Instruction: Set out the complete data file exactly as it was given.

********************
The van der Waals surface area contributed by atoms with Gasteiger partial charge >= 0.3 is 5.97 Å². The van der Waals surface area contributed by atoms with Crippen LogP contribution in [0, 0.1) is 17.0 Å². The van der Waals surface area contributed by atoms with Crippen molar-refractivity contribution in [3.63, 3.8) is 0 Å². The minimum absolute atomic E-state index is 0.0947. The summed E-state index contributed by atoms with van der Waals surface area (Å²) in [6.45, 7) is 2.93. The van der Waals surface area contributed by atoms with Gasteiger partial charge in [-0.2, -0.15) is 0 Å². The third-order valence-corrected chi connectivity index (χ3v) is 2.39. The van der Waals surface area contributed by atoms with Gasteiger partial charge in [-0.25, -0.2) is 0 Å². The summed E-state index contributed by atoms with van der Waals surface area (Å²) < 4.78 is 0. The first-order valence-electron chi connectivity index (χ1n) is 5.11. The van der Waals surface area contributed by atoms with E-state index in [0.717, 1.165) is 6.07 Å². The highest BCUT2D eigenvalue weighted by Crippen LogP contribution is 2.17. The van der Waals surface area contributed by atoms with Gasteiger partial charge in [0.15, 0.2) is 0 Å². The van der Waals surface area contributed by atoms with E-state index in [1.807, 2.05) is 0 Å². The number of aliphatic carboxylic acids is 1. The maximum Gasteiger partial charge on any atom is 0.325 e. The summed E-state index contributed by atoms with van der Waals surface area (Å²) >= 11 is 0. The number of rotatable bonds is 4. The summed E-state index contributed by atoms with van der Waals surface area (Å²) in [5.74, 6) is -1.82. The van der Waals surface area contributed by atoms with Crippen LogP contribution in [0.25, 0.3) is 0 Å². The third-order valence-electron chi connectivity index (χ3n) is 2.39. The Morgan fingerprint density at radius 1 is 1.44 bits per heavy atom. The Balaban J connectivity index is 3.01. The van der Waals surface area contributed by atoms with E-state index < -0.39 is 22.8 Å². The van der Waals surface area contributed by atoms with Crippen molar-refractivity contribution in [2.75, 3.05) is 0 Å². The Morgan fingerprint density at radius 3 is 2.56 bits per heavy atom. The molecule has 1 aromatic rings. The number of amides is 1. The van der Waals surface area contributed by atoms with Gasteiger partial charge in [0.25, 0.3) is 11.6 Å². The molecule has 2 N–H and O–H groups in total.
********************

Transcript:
The van der Waals surface area contributed by atoms with Gasteiger partial charge >= 0.3 is 5.97 Å². The van der Waals surface area contributed by atoms with Crippen LogP contribution in [0, 0.1) is 17.0 Å². The van der Waals surface area contributed by atoms with Crippen molar-refractivity contribution in [3.63, 3.8) is 0 Å². The minimum absolute atomic E-state index is 0.0947. The summed E-state index contributed by atoms with van der Waals surface area (Å²) in [6.45, 7) is 2.93. The van der Waals surface area contributed by atoms with Gasteiger partial charge in [-0.2, -0.15) is 0 Å². The third-order valence-corrected chi connectivity index (χ3v) is 2.39. The van der Waals surface area contributed by atoms with Gasteiger partial charge in [-0.25, -0.2) is 0 Å². The summed E-state index contributed by atoms with van der Waals surface area (Å²) < 4.78 is 0. The first-order valence-electron chi connectivity index (χ1n) is 5.11. The van der Waals surface area contributed by atoms with E-state index in [0.717, 1.165) is 6.07 Å². The highest BCUT2D eigenvalue weighted by Crippen LogP contribution is 2.17. The van der Waals surface area contributed by atoms with Gasteiger partial charge in [0.15, 0.2) is 0 Å². The van der Waals surface area contributed by atoms with E-state index in [1.807, 2.05) is 0 Å². The number of aliphatic carboxylic acids is 1. The maximum Gasteiger partial charge on any atom is 0.325 e. The summed E-state index contributed by atoms with van der Waals surface area (Å²) >= 11 is 0. The number of rotatable bonds is 4. The summed E-state index contributed by atoms with van der Waals surface area (Å²) in [5.74, 6) is -1.82. The van der Waals surface area contributed by atoms with Crippen LogP contribution in [0.25, 0.3) is 0 Å². The third-order valence-electron chi connectivity index (χ3n) is 2.39. The Morgan fingerprint density at radius 1 is 1.44 bits per heavy atom. The Balaban J connectivity index is 3.01. The van der Waals surface area contributed by atoms with E-state index < -0.39 is 22.8 Å². The van der Waals surface area contributed by atoms with Crippen molar-refractivity contribution in [2.75, 3.05) is 0 Å². The Morgan fingerprint density at radius 3 is 2.56 bits per heavy atom. The molecule has 1 aromatic rings. The number of amides is 1. The van der Waals surface area contributed by atoms with Gasteiger partial charge in [0.25, 0.3) is 11.6 Å². The molecule has 2 N–H and O–H groups in total.